On my entrance Dr. Mildman (for such I presumed a middle-aged gentleman, the sole tenant of the apartment, to be) rose from a library table, at which he had been seated, and, shaking me kindly by the hand, inquired after the health of my father and mother, what sort of journey I had had, and sundry other particulars of the like nature, evidently with the good-humoured design of putting me a little more at my ease, as I have no doubt the trepidation I was well aware of feeling inwardly, at finding myself tete-a-tete with a real live tutor, was written in very legible characters on my countenance. Dr. Mildman, whose appearance I studied with an anxious eye, was a gentlemanly-looking man of five-and-forty, or thereabouts, with a high bald forehead, and good features, the prevailing expression of which, naturally mild and benevolent, was at times chequered by that look which all schoolmasters sooner or later acquire-a look which seems to say, "Now, sir, do you intend to mind me or do you not?" Had it not been for this, and for an appearance of irresolution about the mouth, he would have been a decidedly fine-looking man. While I was making these observations he informed me that I had arrived just in time for dinner, and that the servant should show me to my sleeping apartment, whence, when I had sacrificed to the Graces (as he was pleased to call dressing), I was to descend to the drawing-room, and be introduced to Mrs. Mildman and my future companions.

My sleeping-room, which was rather a small garret than otherwise, was furnished, as it appeared to me, with more ~5~~regard to economy than to the comfort of its inmate. At one end stood a small four-post bedstead, which, owing to some mysterious cause, chose to hold its near fore-leg up in the air, and slightly advanced, thereby impressing the beholder with the idea that it was about to trot into the middle of the room. On an unpainted deal table stood a looking-glass, which, from a habit it had of altering and embellishing the face of any one who consulted it, must evidently have possessed a strong natural taste for the ludicrous: an ancient washing-stand, supporting a basin and towel, and a dissipated-looking chair completed the catalogue.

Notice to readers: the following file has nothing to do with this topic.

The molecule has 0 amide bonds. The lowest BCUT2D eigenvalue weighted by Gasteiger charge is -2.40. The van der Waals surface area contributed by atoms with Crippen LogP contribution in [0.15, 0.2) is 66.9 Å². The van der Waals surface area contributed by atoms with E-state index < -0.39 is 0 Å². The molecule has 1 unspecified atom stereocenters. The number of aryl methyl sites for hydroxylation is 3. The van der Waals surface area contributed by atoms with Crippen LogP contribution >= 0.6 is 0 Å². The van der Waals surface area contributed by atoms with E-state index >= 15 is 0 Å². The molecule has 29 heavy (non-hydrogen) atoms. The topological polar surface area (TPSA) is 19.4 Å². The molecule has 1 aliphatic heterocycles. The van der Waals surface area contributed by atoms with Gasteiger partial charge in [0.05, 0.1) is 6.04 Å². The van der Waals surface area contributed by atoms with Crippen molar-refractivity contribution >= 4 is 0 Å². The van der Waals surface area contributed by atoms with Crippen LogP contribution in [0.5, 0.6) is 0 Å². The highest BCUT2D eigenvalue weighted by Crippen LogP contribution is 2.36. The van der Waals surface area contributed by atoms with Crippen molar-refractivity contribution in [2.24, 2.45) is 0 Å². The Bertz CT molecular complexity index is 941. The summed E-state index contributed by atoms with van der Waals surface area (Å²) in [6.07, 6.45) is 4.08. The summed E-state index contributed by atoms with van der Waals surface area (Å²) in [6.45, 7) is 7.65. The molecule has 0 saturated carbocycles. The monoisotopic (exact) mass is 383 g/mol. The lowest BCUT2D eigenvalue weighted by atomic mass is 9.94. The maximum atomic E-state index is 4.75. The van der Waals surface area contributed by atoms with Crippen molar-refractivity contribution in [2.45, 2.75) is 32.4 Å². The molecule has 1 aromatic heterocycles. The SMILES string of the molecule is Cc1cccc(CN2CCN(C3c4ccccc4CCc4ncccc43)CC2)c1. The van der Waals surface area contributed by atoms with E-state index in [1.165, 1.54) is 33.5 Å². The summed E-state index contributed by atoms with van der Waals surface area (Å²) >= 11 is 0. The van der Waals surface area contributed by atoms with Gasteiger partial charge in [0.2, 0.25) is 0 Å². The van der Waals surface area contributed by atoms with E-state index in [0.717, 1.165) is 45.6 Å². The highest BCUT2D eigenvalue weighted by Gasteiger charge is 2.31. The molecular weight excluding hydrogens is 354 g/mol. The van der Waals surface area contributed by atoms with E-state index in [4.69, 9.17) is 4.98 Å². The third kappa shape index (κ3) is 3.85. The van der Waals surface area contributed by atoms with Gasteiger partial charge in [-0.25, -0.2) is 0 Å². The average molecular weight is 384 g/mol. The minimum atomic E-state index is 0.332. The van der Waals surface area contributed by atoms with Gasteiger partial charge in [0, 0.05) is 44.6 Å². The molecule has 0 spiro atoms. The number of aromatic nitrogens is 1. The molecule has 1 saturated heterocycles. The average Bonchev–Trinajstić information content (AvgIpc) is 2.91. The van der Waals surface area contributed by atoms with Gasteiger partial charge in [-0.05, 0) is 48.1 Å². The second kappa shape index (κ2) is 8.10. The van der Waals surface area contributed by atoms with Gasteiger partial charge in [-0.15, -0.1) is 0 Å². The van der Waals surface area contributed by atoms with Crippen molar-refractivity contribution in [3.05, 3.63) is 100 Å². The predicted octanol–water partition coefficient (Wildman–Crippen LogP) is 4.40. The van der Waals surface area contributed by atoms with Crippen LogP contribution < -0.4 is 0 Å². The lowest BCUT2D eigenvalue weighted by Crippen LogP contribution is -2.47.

And here, while preparing for the alarming ordeal I was so soon to undergo, let me present to the reader a slight sketch of myself, mental and bodily; and, as mind ought to take precedence of matter, I will attempt, as far as I am able after the lapse of time, to paint my character in true colours, "nought extenuating, nor setting down aught in malice". I was, then, as the phrase goes, "a very well-behaved young gentleman"; that is, I had a great respect for all properly constituted authorities, and an extreme regard for the proprieties of life; was very particular about my shoes being clean, and my hat nicely brushed; always said "Thank you" when a servant handed me a plate, and "May I trouble you?" when I asked for a bit of bread. In short, I bade fair in time to become a thorough old bachelor; one of those unhappy mortals whose lives are alike a burthen to themselves and others-men who, by magnifying the minor household miseries into events of importance, are uneasy and suspicious about the things from the wash having been properly aired, and become low and anxious as the dreadful time approaches when clean sheets are inevitable! My ideas of a private tutor, derived chiefly from Sandford and Merton, and Evenings at Home, were rather wide of the mark, leading me to expect that Dr. Mildman would impart instruction to us during long rambles over green fields, and in the form of moral allegories, to which we should listen with respectful attention and affectionate esteem. With regard to my outward man, or rather boy, I should have been obliged to confine myself to such particulars as I could remember, namely, that I was tall for my age, but slightly built, and so thin, as often to provoke the application of such epithets as "hop-pole," "thread-paper," etc., had it not been that, in turning over some papers a few days since, I stumbled on a water-colour sketch of myself, which I well remember being taken by a young artist in the neighbourhood, just ~6~~before I left home, in the hope of consoling my mother for my departure. It represented a lad about fifteen, in a picturesque attitude, feeding a pony out of a very elegant little basket, with what appeared to be white currants, though I have every reason to believe they were meant for oats. The aforesaid youth rejoiced in an open shirt-collar and black ribbon a la Byron, curling hair of a dark chestnut colour, regular features, a high forehead, complexion like a girl's, very pink and white, and a pair of large blue eyes, engaged in regarding the white currant oats with intense surprise, as well indeed they might. Whether this young gentleman bore more resemblance to me than the currants did to oats, I am, of course, unable to judge; but, as the portrait represented a very handsome boy, I hope none of my readers will be rude enough to doubt that it was a striking likeness.